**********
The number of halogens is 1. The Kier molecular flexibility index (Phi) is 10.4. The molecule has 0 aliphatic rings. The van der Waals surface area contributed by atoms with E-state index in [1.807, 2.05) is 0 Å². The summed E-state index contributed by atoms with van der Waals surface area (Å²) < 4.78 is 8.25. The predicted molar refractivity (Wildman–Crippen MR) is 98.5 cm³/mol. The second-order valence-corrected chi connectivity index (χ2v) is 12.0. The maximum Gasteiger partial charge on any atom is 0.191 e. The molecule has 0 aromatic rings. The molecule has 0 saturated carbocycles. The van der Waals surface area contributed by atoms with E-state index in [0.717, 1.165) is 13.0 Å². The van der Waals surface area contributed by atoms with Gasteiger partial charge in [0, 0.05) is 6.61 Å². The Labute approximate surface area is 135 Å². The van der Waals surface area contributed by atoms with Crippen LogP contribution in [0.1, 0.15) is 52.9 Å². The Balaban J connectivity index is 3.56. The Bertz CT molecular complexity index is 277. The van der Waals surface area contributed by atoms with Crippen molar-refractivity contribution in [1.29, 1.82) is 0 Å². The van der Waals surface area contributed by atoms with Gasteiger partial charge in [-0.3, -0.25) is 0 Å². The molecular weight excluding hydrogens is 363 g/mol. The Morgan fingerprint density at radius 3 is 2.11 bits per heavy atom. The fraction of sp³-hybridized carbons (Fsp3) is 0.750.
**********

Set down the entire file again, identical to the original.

The number of halogens is 1. The Kier molecular flexibility index (Phi) is 10.4. The molecule has 0 aliphatic rings. The van der Waals surface area contributed by atoms with E-state index in [1.807, 2.05) is 0 Å². The summed E-state index contributed by atoms with van der Waals surface area (Å²) < 4.78 is 8.25. The predicted molar refractivity (Wildman–Crippen MR) is 98.5 cm³/mol. The second-order valence-corrected chi connectivity index (χ2v) is 12.0. The maximum Gasteiger partial charge on any atom is 0.191 e. The molecule has 0 aromatic rings. The molecule has 0 saturated carbocycles. The van der Waals surface area contributed by atoms with E-state index in [0.717, 1.165) is 13.0 Å². The van der Waals surface area contributed by atoms with Gasteiger partial charge in [0, 0.05) is 6.61 Å². The Labute approximate surface area is 135 Å². The van der Waals surface area contributed by atoms with Crippen LogP contribution in [0.1, 0.15) is 52.9 Å². The Balaban J connectivity index is 3.56. The Bertz CT molecular complexity index is 277. The van der Waals surface area contributed by atoms with Crippen molar-refractivity contribution in [1.29, 1.82) is 0 Å². The van der Waals surface area contributed by atoms with Gasteiger partial charge in [-0.3, -0.25) is 0 Å². The molecular weight excluding hydrogens is 363 g/mol. The Morgan fingerprint density at radius 3 is 2.11 bits per heavy atom. The fraction of sp³-hybridized carbons (Fsp3) is 0.750.